The Anthropocene Issue is a special series of short videos shot during the “Anthropocene Curriculum,” campus held at Haus der Kulturen der Welt, Berlin, from November 14 to 22, 2014. The program brought together more than a 100 people from various disciplines around a series of workshops, presentations, and talks. It included, among many others, specialists in climatology, geography, law, history of science and technology, architecture, and art to discuss the concept of the Anthropocene.

This special series presents the week-long gathering with a set of close-ups, interviews, group discussions, and informal conversations with some of its participants, launched over two months in our website (October through December 2015). Filmed both during the Curriculum itself and on the margins of its sessions, at times using related imagery, this subjective account extrapolates visually and conceptually on many of the topics discussed, with some themes cascading from video to video. Extras addressing this complex theme are made available below.

On the term Anthropocene:

The Anthropocene is a term coined by ecologist Eugene F. Stoermer and atmospheric chemist,Paul Crutzen to define our current geological epoch, in which human activity has so profoundly impacted geology and atmospheric cycles that a new geological unit must be sought within the Geological Time Scale. Human impact may be measured by colonisation, agriculture, urbanisation, pollution, and global warming, among other anthropogenic forces.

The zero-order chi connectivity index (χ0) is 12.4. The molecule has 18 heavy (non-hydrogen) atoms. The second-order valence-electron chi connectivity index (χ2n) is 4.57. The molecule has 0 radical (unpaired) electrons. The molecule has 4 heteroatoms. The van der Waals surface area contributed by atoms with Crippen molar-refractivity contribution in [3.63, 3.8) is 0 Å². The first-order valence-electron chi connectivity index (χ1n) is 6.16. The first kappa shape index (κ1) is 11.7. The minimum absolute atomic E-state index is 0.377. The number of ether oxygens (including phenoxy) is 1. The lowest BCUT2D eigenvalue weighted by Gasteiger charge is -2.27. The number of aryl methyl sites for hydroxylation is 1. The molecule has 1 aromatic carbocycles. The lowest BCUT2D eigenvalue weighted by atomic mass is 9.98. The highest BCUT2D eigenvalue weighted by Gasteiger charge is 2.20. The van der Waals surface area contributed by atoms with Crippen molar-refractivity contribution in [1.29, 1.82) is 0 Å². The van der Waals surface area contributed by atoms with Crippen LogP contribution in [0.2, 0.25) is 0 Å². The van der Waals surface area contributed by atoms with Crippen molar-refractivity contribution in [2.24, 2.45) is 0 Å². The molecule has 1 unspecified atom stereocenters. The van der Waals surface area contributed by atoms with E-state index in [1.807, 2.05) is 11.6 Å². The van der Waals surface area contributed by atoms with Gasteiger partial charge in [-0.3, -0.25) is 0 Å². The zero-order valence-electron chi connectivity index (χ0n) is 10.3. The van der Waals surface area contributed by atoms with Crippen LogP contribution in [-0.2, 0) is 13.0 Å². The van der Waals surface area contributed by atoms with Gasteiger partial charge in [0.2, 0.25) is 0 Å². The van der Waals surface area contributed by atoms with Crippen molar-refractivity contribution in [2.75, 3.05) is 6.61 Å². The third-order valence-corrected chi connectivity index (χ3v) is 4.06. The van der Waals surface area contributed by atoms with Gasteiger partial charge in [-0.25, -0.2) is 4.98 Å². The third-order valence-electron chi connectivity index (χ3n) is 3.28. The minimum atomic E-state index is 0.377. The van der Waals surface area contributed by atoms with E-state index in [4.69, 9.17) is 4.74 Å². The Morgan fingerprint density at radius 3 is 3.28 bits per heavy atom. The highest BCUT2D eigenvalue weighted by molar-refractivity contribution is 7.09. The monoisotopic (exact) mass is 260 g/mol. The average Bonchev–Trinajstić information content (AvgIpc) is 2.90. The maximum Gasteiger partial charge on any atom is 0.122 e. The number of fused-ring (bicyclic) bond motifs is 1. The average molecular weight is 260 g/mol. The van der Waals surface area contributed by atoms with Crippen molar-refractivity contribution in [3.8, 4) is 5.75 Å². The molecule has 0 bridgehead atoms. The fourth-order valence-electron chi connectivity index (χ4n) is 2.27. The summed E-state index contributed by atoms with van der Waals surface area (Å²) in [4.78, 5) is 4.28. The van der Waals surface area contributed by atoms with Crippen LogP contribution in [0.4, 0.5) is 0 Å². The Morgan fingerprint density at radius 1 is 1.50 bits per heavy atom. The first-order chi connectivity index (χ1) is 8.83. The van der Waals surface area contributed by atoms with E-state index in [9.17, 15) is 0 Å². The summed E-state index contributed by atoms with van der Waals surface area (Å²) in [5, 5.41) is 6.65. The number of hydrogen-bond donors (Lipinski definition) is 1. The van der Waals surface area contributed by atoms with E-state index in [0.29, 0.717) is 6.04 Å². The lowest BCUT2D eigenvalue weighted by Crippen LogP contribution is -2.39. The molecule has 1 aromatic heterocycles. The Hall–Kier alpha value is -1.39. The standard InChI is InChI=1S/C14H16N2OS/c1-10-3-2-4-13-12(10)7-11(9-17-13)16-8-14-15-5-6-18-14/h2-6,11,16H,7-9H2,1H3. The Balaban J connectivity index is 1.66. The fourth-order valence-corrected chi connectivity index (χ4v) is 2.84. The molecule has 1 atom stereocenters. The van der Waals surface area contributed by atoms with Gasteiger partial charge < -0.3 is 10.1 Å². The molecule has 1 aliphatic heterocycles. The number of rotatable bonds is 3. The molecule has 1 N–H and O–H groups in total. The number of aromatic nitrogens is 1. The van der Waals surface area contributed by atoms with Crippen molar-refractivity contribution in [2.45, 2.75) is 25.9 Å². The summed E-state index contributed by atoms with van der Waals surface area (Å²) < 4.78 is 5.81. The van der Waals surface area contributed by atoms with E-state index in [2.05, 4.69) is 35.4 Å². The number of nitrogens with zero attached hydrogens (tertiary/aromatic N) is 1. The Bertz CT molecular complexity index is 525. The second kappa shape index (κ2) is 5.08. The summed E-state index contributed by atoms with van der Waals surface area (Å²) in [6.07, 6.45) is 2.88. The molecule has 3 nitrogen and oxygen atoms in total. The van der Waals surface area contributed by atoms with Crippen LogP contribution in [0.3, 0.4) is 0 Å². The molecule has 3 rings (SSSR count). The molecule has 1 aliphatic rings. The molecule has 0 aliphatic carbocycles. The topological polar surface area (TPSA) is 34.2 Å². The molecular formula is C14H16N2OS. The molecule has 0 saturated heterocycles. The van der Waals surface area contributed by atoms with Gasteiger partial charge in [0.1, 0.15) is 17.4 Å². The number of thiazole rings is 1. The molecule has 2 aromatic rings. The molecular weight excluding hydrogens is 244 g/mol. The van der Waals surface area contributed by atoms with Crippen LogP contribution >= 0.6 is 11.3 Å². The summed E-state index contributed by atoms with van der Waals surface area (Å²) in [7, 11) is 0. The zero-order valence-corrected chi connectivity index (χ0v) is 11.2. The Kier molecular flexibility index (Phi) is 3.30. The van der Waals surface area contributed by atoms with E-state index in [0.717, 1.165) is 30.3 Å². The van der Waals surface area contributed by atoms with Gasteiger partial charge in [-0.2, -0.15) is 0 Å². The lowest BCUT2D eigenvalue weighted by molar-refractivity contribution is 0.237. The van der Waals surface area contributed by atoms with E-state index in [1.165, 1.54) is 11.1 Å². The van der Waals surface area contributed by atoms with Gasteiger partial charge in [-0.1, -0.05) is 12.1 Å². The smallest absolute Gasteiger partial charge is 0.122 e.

Regardless of its scientific approval in 2016 by the Anthropocene Working Group of the International Commission on Stratigraphy of the Geological Society of London, the Anthropocene has already managed to gather the hard sciences, the social sciences, and the arts around the table, in order to collaborate and exchange disciplinary knowledge and working methodologies in the face of a rapidly changing planet. As importantly, different political and economic expectations and interests are gathering under its conceptual umbrella, from climate change advocates to planetary management technophiles, and just like with environmentalism in the past, the Anthropocene’s future is still unwinding.

Thank you to all Anthropocene Campus 2014 participants, who generously made this series possible.

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